o :30 sec interval / :30 recovery
o :15 sec interval
* 5:00 recovery featuring trail riding in Oregon by The Rooster Blocker.
* Second descending-interval set (Same structure as first set, but this time with Fleche-Wallone footage – and with a small surprise ‘bonus’ at the end).
* 4:00 warm-down, featuring the 2009 Zurich Bicycle Film Festival entry by Gorilla Bicycles.
Wow, it looks quite easy on paper. Just some numbers and stuff. But when you’re a beginner like me, reality is far harder to swallow. How did it go? Well, my post at Dailymile about this workout starts with the words “Kicked in the lady balls by The Downward Spiral.”
I really was. It hurt. Lots. Wheezing and gritting my teeth and even swearing at one point about how it had to be kidding. I have difficulty with perceived effort. If I’m told to ride a 9/10 effort, chances are I will think I’m slacking and only doing an 8, causing me to increase the effort only to realize later that I was probably doing a 10/10 all along. It’s ok to screw up like that in the first half hour, but on the second set of intervals it’s not so hot. And then there are a couple of surprises in the workout. Surprises that made me think David should really call this Yakfest not sufferfest. Not that I did yak, but there were tastes. Oh, yes. TMI?
Despite of/because of the pain, I’m giving Downward Spiral a big thumbs up. It’ll help stave off the winter indoor trainer/roller blues, and when it’s stupid cold outside it’s a really nice go-to.
As a side-note, I tried it out on the bigscreen tv yesterday (in the video above). It’s not in any way designed to be on there – it’s optimized for ipods and iphones – but looks perfectly acceptable on a screen that size. The only issue is that it’s not in front of me anymore, and when you’re on rollers the looking to one side all the time can make you drift a bit. And by you, I mean me. Also, that music is not from the Sufferfest. David’s chosen a broad range of royalty free (I’m guessing?) music to get the heart pumping, but it didn’t come out well on my vid and you don’t want to hear me gasping for air anyway.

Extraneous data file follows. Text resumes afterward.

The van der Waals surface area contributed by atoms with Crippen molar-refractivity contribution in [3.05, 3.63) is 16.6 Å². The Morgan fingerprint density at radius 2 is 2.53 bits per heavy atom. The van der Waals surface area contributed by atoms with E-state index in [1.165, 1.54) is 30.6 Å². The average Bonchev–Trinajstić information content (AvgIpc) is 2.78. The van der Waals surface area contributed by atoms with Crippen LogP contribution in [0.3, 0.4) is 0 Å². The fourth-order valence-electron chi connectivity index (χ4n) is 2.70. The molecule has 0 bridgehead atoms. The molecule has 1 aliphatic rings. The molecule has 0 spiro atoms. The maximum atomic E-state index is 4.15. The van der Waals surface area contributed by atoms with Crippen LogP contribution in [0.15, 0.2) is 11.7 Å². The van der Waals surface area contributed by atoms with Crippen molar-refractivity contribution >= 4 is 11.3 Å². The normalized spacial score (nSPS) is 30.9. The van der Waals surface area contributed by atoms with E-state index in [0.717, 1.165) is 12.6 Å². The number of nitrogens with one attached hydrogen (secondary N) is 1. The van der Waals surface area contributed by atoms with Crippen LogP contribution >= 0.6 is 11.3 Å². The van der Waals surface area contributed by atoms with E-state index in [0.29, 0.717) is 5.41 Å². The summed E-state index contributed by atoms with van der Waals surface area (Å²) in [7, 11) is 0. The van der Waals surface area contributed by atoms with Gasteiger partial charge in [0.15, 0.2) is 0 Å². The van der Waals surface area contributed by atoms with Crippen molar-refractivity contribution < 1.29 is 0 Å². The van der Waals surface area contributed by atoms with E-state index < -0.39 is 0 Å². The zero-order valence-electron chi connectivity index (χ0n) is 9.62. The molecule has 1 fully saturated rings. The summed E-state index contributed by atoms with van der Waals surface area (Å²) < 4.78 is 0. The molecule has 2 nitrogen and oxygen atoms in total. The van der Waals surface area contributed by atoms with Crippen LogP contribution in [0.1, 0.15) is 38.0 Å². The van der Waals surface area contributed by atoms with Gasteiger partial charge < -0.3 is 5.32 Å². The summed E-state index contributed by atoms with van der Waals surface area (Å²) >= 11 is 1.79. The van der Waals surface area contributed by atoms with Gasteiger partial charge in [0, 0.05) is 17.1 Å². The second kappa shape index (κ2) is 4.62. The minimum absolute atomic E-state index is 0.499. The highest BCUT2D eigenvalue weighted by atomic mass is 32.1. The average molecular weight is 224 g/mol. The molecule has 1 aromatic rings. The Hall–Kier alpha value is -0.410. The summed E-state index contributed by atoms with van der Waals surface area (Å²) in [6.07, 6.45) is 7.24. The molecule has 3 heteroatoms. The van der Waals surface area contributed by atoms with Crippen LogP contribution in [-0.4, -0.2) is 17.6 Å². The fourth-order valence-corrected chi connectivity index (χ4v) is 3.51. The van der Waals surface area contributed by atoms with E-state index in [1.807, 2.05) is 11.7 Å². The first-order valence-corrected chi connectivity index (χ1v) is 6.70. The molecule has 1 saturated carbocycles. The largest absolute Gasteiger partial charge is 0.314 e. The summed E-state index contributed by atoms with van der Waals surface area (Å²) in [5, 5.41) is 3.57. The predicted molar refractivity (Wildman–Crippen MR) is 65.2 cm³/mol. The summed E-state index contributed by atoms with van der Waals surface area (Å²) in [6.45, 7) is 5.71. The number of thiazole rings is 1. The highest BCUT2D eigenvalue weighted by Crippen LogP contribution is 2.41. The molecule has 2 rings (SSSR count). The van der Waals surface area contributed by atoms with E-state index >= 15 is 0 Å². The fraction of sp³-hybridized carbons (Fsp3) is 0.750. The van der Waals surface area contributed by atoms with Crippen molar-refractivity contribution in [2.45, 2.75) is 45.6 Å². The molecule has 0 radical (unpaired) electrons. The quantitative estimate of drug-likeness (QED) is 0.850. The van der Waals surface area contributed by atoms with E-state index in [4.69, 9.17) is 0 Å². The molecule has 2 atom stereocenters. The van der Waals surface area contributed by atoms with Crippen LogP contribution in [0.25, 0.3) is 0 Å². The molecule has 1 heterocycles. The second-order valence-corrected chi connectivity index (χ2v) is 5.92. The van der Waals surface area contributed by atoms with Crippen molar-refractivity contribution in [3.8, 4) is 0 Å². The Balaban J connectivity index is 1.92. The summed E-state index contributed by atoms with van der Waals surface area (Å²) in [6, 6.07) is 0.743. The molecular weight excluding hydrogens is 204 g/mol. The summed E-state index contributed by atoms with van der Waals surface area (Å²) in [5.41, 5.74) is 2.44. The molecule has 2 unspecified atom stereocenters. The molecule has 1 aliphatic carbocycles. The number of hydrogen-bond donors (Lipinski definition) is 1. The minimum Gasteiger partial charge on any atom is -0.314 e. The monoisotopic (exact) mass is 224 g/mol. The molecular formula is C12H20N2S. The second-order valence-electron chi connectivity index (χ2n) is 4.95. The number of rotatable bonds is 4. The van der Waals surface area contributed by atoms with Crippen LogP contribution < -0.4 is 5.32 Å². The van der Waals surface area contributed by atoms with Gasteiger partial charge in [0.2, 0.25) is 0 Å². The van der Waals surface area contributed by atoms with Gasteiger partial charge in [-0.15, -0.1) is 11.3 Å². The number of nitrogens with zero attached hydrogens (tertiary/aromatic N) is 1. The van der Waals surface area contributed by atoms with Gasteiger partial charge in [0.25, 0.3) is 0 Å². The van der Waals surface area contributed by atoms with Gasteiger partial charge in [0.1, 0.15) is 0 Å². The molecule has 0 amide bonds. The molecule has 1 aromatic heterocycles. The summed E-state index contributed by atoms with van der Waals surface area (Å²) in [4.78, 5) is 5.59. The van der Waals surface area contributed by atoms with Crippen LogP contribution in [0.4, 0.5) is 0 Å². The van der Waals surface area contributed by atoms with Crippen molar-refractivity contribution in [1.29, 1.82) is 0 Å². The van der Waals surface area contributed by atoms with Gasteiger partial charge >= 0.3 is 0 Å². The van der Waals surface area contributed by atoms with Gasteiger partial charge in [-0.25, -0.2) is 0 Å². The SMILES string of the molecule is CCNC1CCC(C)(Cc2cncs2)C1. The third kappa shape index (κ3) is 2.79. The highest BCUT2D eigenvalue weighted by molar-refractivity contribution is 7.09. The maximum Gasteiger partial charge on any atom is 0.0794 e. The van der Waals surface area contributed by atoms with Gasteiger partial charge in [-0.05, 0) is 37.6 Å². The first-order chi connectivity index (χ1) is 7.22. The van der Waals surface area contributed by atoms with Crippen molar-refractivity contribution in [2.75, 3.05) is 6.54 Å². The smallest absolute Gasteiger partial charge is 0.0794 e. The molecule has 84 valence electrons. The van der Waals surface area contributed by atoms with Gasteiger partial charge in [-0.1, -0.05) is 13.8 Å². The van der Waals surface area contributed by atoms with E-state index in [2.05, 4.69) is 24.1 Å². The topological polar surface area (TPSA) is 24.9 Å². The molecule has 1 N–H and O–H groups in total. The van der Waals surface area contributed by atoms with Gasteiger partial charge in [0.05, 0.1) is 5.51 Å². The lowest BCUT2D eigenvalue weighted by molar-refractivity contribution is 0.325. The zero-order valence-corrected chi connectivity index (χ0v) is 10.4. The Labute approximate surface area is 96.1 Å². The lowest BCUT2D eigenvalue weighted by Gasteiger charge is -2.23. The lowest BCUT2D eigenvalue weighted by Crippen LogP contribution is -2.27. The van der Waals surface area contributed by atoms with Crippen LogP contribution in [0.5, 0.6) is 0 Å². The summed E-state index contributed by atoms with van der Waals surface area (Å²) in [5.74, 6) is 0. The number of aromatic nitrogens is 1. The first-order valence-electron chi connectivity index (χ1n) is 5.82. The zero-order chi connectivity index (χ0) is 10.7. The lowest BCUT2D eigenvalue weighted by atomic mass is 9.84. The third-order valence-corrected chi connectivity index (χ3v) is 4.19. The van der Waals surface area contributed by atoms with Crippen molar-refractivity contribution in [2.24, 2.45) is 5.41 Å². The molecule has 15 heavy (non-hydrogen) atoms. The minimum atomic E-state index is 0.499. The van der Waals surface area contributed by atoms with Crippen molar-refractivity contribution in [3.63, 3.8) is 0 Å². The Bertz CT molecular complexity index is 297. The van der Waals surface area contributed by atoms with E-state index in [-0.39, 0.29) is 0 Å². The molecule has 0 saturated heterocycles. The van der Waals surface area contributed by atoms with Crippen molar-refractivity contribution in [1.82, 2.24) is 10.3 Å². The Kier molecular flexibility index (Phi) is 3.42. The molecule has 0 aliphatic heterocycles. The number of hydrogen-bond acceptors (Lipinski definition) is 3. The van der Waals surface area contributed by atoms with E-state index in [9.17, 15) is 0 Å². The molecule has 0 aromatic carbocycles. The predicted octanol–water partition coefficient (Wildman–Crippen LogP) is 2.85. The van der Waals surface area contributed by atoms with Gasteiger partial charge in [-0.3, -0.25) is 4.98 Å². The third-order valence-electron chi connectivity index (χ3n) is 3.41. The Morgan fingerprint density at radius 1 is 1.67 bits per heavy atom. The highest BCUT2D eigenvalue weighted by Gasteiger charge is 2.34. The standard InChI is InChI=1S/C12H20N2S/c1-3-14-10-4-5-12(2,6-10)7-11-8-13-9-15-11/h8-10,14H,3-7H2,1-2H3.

Now back to the basket. Whatever happened to it? Welcome to Fight Club.
Of the two Sufferfests out there right now, this is the one I adore. Not just because the basket is the warm up video to the whole thing, but because there’s something about attacking that just gets my blood up. The footage in this one is excellent. I love doing a time trail with Cancellara. And I dig the surprise attacks. Fire the gun and away you go. It hard but oh so fun.
From the site:
The Fight Club workout was designed to build power over longer durations than The Downward Spiral, while increasing leg-speed through 23 (!) unannounced ‘attacks’ that will challenge you to accelerate and then recover while still making a massive effort. And to make you wish you never heard of The Sufferfest. But we won’t take that personally. Here’s what you’ll get over the roughly 60 minutes:
* 5 minutes warm-up featuring video footage from a ride along the Yarra river in Melbourne, Australia from Ride By Shooting.
* Five ‘laps’ of racing, featuring footage from the UCI 2009 World Championship Time Trial and Road Race:
o 1st lap:
+ 6:00 of tempo riding, with a few attacks to break up the field
+ 1:00 recovery
o 2nd – 5th lap:
+ 4:00 time trial effort (with more attacks!)
+ 2:30 climbing (with even more surprise attacks!)
+ 3:00 recovery (no attacks – we’re cruel, but not that cruel), featuring footage from Cyclefilm’s descent of the Col du Glandon
* 5 minute warm-down featuring some bicycle safety tips from, uh, the 1950s that you really should know when out in the modern world.
This post isn’t supposed to be a review (there are plenty here), more like a brief view into my experience with these two workouts. I’ve only done each one a couple of times as I’m trying to ride outside most of this winter, but on the days when I’ve been stuck inside they’ve been very motivational. Not so much in making me get on the rollers (I have issues after once riding 100 miles in a day on them), but once I’ve started pedaling I find it very easy to commit to putting in some big effort. I’ve also learned to mix in days where I watch a lot of my own raw footage that I’ve taken over the last season and listen to my own music. That’s helping me not burn out on these two Sufferfest vids. But David, you gotta hurry up with the next one.
* At this point, I would like to apologize to Amelia for sounding ungrateful. I truly love that I have friends who lend me their bikes while knowing my track record of getting hit by cars. Thanks Amelia. Love you! But please don’t ride that bike. It’s kind of unsafe.
FULL DISCLOSURE: I got both these videos free for donating my footage. But if they had sucked, I would have said so. Believe me.